One of the greatest challenges of dealing with limited mobility is maintaining your MEDS. This simple acronym is a favorite of spine and bone doctors everywhere, and you’ll probably encounter it multiple times from many different healthcare professionals. If you’ve never heard of MEDS, it stands for medicine, exercise, diet and sleep. These are considered the cornerstones of healthy recovery and chronic pain management. Even if you’re already at maximum recovery, keeping MEDS in mind can help you deal with the ups and downs life may throw your way.
In a time when 25.4 million people misuse pain medication, it may seem strange to remind patients to take their medicines. Still, many of us resist medication primarily because we are worried about the possibilities of addiction or withdrawal symptoms. Ethical doctors only prescribe medication when the benefits outweigh the potential risks for their patients.
If you’re unsure whether or not you need medication, get a second opinion, but never stop taking pain, inflammation or other medicine cold turkey. Always take it exactly as prescribed. It may seem like simple advice, but friends and family who know and love you know when you’re “off your meds,” even if they may not know precisely why you’re acting so odd.
Limited mobility means thinking about exercise in a whole new way, but exercise can do wonders for lower back pain and flexibility. Individuals who spend plenty of time in a wheelchair can still use flexible resistance bands or free weights to maintain upper body strength, core stability and overall flexibility. Lower-body exercises may include manipulation of limbs to increase blood flow or stretches and basic calisthenics for toning and to prevent atrophy.
Whatever exercise you do, whether it’s an active period at the gym or a brisk game of ping-pong with the kids, put your all into it and pay attention to how you feel. At the end, you’re likely to be exhausted, but take the time to recover and your body will thank you for the attention in the long run.
You probably already know that eating well helps you stay fit, which in turn helps manage chronic pain, inflammation and many of the negatives associated with limited mobility. Not everyone knows how to do it, however, especially on a limited budget or with limited time and energy to spend cooking. Work with a doctor to create a diet plan that works for you.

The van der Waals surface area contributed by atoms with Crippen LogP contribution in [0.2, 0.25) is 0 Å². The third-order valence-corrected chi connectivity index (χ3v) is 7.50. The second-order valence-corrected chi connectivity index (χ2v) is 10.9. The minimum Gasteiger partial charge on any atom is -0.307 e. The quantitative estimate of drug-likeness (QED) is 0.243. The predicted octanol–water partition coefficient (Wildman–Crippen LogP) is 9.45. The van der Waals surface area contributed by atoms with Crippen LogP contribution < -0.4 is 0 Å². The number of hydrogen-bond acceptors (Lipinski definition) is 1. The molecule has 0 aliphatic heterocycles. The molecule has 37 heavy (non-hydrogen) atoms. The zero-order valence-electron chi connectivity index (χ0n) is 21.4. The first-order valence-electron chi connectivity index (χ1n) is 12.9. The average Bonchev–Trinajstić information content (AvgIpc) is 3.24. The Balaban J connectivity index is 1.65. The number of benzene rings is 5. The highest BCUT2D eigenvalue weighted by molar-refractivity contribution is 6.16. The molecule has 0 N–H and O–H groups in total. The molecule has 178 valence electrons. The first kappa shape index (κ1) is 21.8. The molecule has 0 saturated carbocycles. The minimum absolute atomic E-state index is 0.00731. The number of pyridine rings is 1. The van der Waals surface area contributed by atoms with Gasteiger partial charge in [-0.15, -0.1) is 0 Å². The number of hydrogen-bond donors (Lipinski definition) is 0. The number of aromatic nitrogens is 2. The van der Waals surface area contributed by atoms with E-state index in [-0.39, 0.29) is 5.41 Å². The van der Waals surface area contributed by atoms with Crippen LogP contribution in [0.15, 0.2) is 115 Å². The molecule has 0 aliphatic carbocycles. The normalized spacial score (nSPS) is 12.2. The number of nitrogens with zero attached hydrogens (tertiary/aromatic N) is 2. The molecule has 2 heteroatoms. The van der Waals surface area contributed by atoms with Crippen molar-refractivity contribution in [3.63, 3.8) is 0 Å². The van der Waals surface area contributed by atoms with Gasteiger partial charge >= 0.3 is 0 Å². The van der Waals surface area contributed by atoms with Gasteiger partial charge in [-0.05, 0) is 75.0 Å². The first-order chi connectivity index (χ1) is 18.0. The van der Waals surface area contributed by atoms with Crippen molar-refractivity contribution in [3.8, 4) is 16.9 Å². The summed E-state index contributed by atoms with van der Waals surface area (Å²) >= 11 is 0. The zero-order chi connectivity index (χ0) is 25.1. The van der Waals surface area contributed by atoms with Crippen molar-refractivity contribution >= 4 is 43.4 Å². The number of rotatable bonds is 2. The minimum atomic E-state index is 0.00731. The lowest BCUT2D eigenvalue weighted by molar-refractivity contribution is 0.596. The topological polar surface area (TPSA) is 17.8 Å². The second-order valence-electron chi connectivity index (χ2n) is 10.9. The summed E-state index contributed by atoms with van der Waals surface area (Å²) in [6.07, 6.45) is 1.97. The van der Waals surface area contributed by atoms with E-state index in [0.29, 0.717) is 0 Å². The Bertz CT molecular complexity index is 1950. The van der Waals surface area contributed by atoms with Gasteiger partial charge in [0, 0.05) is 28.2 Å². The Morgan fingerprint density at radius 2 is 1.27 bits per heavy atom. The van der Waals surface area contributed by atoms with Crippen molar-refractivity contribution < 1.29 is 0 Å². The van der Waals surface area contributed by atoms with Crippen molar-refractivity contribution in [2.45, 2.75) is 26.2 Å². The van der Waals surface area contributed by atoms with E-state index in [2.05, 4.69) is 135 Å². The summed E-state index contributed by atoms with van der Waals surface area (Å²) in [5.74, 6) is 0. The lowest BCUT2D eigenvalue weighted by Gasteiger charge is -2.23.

Many meal-delivery companies can provide everything you need for a heart-healthy diet that leaves you feeling full while providing the energy to power through daily activities. You may also benefit from switching to meal-replacement supplements during work periods or other busy times and preparing only one meal each day to conserve energy. Whatever you decide, stick to it and monitor your weight closely. Focus on nutrition and adjust your overall calorie intake to gain or lose weight as needed.
Your body needs time to rest and recover. Even if it feels like you aren’t nearly as active as before, the quality of your sleep goes a long way towards determining how you feel. If you don’t get enough sleep, try going to bed earlier, using blackout curtains to block out light and removing screens (laptops, smartphones, etc.) from where you can easily see or access them in the bedroom.
A sleep study can help determine why you are having trouble falling or staying asleep. Common issues may be addressed with snoring exercises and other home remedies, but surgery or the use of medical devices may be needed for the most serious cases. Don’t neglect this important part of your care, however, as a lack of sleep can negatively impact all of the other elements of any MEDS care plan.
Taking these four elements as a whole, you should work with your doctor to tailor a plan specific to your needs. Every person with limited mobility is an individual, and we all have different interests and abilities. Put MEDS to work for you and see for yourself the difference it can make.
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